Course Description

Insignificance is the locus of true significance.  This should never be forgotten.  That is why it seems so important to me to ask a writer about his writing habits, putting things on the most material level, I would even say the most minimal level possible.  This is an anti-mythological action.  

Roland Barthes

This seminar will offer an overview of the major theories, practices, and technologies of authorship in the United States during the 19th century.  We will examine the shifting practices of authorship at different stages of literary and media history, moving our way through manuscript, magazines, newspapers, practices of reprinting, scrapbooks, stenography, phonography, typewriting, and even the recent emergence of digital tools and archives.  What are the implications of these changes for the status of authorship as a material and professional practice? How have these changes influenced historical theories and paradigms of authorship – from romantic ideas about genius and originality, to realist notions of work and professionalization, to poststructuralist claims about the author’s so-called death?  As we navigate between literature, biography, theory, and secondary sources, we will consider how the nineteenth century anticipates the digital age in its unsettling of traditional notions of authorship, originality, authority, voice, and authenticity.  At the same time, our attention will never stray from the practical matters of craft, technique, method, and style, the marks and markup of the author’s survival.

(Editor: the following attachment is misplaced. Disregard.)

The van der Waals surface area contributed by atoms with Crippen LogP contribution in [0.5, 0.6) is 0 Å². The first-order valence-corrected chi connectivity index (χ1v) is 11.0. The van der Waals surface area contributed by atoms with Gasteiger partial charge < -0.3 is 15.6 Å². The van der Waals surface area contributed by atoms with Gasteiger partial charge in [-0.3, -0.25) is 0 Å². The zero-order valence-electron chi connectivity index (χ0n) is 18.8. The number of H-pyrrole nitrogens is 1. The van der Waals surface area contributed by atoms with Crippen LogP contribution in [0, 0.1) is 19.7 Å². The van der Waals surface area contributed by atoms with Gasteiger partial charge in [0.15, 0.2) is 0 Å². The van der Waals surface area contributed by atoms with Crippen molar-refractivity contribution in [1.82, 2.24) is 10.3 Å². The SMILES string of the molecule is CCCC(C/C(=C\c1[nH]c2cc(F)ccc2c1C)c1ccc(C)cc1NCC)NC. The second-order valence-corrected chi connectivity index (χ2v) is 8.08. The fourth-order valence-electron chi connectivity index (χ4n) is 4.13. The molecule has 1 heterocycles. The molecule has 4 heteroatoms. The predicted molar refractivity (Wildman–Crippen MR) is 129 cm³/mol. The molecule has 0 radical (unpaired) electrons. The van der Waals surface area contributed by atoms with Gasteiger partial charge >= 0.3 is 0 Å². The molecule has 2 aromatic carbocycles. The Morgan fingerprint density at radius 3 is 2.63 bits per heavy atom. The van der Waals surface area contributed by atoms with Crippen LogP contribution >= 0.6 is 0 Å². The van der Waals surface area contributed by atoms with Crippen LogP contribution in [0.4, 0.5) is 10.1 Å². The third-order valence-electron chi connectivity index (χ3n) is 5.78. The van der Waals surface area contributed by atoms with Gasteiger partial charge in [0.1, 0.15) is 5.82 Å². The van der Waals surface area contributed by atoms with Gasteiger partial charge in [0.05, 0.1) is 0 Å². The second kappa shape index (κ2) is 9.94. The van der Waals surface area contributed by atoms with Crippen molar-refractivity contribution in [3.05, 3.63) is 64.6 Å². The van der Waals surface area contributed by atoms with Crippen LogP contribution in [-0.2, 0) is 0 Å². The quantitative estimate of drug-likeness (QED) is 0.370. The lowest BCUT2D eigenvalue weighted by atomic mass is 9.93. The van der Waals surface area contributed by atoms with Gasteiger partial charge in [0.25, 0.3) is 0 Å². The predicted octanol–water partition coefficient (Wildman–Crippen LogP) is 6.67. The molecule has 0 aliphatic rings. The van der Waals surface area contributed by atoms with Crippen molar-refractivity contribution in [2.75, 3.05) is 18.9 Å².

Required Texts:

  • All pdfs and readings posted to the course website.
  • William Apess, A Son of the Forest and Other Writings (University of Mass. Press), 978-1558491076
  • Fanny Fern, Ruth Hall: A Domestic Tale of the Present Time (Penguin Classics), 978-0140436402
  • Henry James, The Aspern Papers and Other Stories (Oxford World’s Classics), 978-0199639878
  • Jack London, Martin Eden (Penguin American Library), 978-0140187724
  • Herman Melville, Billy Budd and Other Stories (Penguin Classics), 978-0140390537
  • Edgar Allan Poe, The Narrative of Arthur Gordon Pym of Nantucket (Oxford), 978-0199540471
  • Roland Barthes, The Preparation of the Novel (Columbia University Press), 978-0231136150

Course Information:

  • Course Number: ENG 770
  • Term: Spring 2015
  • Time: Tuesday and Thursday 2:25 – 3:40 PM
  • Location: Liberal Arts Building 367

Professor Information:

  • Professor Craig Carey
  • Office: LAB 342
  • Office Phone: (601) 266-4072
  • Office Hours: T 11–1pm, Th 3:45-4:45, and by appt.
  • Email: craig.carey@usm.edu

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